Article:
Invasive, Chuck Wendig (HarperCollins)


Chuck Wendig is one of those writers who make crossing genre lines look effortless. He’s written, among other things, really good science fiction novels (see, for example, the Aftermath trilogy set in the Star Wars universe), top-of-the-line fantasy (the Miriam Black series, for instance), and a fine techno-thriller called Zer0es, which introduced us to FBI agent Hollis Copper.

Copper returns in a supporting role in Invasive, which is a straight-up horror novel as far as I’m concerned. Its central character is Hannah Stander, an FBI consultant – not an agent, as she frequently points out – who is sent to a Hawaiian island where the Icelandic billionaire Einar Geirsson is running a top-secret lab devoted to bioengineering animals for human consumption and other (deliberately less well-defined) purposes.

Hannah’s visit to the lab is no sightseeing tour, though. Recently, in a remote cabin in New York State, a dead man was found…along with thousands of dead ants. These highly dangerous ants, which apparently stripped the man of his skin while he was still alive, have genetic markers that match the markers Geirsson’s people have been using in their biologically tricked-out critters. How did the ants get to rural New York State? Why were they there? Are there more of them? All good questions, all requiring answers as soon as possible.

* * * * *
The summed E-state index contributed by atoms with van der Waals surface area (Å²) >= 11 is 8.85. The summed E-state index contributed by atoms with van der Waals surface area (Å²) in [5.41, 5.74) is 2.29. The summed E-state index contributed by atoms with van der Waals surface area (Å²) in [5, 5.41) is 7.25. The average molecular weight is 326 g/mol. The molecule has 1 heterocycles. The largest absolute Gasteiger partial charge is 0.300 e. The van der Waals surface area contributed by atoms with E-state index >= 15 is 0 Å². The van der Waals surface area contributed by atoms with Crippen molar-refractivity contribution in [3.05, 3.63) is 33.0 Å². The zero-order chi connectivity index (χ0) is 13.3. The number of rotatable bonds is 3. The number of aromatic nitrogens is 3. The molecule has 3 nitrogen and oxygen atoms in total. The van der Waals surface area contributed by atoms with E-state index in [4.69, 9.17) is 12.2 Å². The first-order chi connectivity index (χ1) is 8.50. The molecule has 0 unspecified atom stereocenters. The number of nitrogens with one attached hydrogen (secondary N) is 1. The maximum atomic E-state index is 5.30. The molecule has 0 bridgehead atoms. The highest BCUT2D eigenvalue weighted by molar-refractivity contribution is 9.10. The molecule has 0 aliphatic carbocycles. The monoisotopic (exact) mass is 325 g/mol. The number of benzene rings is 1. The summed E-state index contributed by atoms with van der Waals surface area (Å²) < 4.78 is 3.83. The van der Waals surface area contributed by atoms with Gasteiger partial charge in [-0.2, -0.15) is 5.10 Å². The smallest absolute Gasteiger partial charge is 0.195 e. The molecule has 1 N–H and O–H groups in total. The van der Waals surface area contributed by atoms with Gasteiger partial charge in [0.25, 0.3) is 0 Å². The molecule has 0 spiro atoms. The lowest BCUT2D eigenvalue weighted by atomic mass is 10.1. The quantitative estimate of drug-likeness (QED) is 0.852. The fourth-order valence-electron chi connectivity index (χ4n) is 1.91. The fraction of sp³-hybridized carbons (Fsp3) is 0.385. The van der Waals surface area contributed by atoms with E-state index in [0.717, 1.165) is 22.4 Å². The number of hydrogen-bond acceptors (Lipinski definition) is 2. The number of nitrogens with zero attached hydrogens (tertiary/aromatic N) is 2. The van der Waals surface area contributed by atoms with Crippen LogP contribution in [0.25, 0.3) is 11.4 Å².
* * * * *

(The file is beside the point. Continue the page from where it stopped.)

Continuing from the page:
So: we have an FBI consultant alone on an island with a bunch of geniuses, at least some of whom might have created a new kind of super-deadly ant. Recipe for a creepy-crawly horror story? You’re darned right it is, and oh boy does Wendig write the hell out of it. The book is skin-crawlingly scary. It is visually graphic. It is so intense in places that you need large caps to say it: INTENSE. If you can read the book without feeling like you’ve got ants skittering up your arms or legs – well, if you can do that, then you’re not reading it right. Go back and start again.

There are scenes in this book so stomach-clenchingly suspenseful, so claustrophobic, that you’ll be tempted to hurl the book away from you, just to get some relief – but you won’t be able to. Wendig won’t let you. He’s too good a writer, and, damn him, he doesn’t let the story slow down long enough to give you that convenient pause in the narrative where you can stop reading for a few minutes.

Read Invasive. Just don’t blame me if you get creeped out.

Copyright © David Pitt



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